Why Driving Sucks

I could write a whole lot more about my job at the end of my first week, but I have more interest in talking about what happens before and after that work.

I have time-shifted, so I drive 6:30am – 7:30am and then 4:00pm – 5:00pm.
This is as close as I think I’ll get to the optimistic Google estimate of 53 minutes.
And that’s okay.

For the past eternity, my 5-10 minute commute exposes me to a bad driver or two every once in a while. With a daily 60 minute commute each way, every day is my “lucky” day. And I wanted to just record some of these blessings so I do not forget when the time comes to gripe about occasional public-transport mishaps.

Ending Lanes – there are a couple of places on my commute where 2 lanes merge into 1, with the left lane disappearing. Most drivers are perfectly polite and do not push in all the way at the end of the merging lane. Sadly, when they do, they merge in as little distance as possible, which usually encourages the small minority to overtake in the left lane… and push in at the very front, which then slows down the right lane even more, encouraging even more assh*les to push in front. Every once in a while you’ll even have someone ducking from the right lane into the left, push to the front and re-merge… because… entitlement.

This is actually the easiest to fix, and when I find myself in the left lane, I start indicating to merge early and when a space opens up, I move over half-way to claim the spot while keeping the left lane blocked. If this feels awkward, indicating and just keeping pace with the open space will work too. This usually makes both lanes flow better because now there aren’t any pushing-in cars causing confusion and uncertainty to the drivers at the end of the merge.

Overtaking Lanes – there is a long windy single-lane stretch in my commute, which occasionally widens to 2 lanes for a stretch to allow overtaking before merging back together. It is inevitable on the single-lane portions to get stuck behind a car going below the speed limit. On a 100km/h stretch there’ll be a car doing 90km/h. I wait patiently. Then the overtaking lane comes. I get into the second lane and speed up to 105km/h to get past quickly… and now suddenly the granny turns into Taz, going 108km/h and pulling away from me!?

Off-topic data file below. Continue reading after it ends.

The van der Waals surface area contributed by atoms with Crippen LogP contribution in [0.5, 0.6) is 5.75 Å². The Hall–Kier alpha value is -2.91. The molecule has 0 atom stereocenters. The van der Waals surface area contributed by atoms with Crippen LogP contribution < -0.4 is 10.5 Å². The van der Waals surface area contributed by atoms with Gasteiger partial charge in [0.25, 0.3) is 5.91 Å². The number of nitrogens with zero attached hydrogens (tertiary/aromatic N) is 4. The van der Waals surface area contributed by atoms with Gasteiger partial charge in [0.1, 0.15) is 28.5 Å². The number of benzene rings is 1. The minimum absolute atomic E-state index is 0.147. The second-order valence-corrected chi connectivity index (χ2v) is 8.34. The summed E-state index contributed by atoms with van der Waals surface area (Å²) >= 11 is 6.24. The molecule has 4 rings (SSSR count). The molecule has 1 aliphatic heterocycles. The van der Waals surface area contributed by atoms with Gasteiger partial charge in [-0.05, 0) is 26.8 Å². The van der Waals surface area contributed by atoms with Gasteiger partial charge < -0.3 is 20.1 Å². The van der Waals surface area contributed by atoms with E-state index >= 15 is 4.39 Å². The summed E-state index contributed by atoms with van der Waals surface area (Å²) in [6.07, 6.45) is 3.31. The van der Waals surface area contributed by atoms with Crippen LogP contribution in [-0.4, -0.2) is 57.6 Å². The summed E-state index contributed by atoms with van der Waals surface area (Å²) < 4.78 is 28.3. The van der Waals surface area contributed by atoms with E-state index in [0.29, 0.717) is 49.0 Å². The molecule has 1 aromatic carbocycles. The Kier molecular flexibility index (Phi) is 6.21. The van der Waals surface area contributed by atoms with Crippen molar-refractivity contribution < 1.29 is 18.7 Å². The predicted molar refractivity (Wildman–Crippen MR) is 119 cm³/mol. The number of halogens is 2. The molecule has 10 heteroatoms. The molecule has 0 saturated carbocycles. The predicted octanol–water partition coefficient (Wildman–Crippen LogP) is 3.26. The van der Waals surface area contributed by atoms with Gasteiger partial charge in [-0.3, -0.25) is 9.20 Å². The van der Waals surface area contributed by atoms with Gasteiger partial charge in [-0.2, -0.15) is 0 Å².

Theoretically this can be overcome by speeding up till you inevitably go faster, but I don’t really want to see how far that game of chicken would take me. I do not know why people do this. It is anti-social… if you know the car behind you for the last 5km clearly wanted to go faster than you are going, can you not hold back when the overtaking lane comes around? Heck, slow down to 80km/h briefly to make it easier, and then go back to 90km/h; everyone’s happy!

Hanging Right – this is a variant of the last one… most of the way to work doesn’t exceed 2 lanes. The slow traffic is on the left. The fast traffic is on the right. Everyone thinks they are fast traffic. They want to go faster than the slow car they are behind. 85km/h on a 100km/h stretch!? No way! So, they pull in front of me to overtake… at 90km/h… for ki-lo-me-tres.

When I notice a fast driver approaching behind me, I find a way to get back into the left lane, even if I still want to get back in the right lane right afterwards to keep overtaking myself. Even if the car coming up is doing an illegal 120km/h, because I’m not the Police, and I’m not here to stop them from doing anything wrong. It’s usually best to have extreme speeders and Tetris drivers as far away as possible anyway.

… Future-Jerry…
… That train you are hating so much right now, is really not so bad…
… It is usually moving. It isn’t beholden to the whims of other traffic…
… It may be a bit full, but you can read a book and be blissfully ignorant of those few idiots on the road…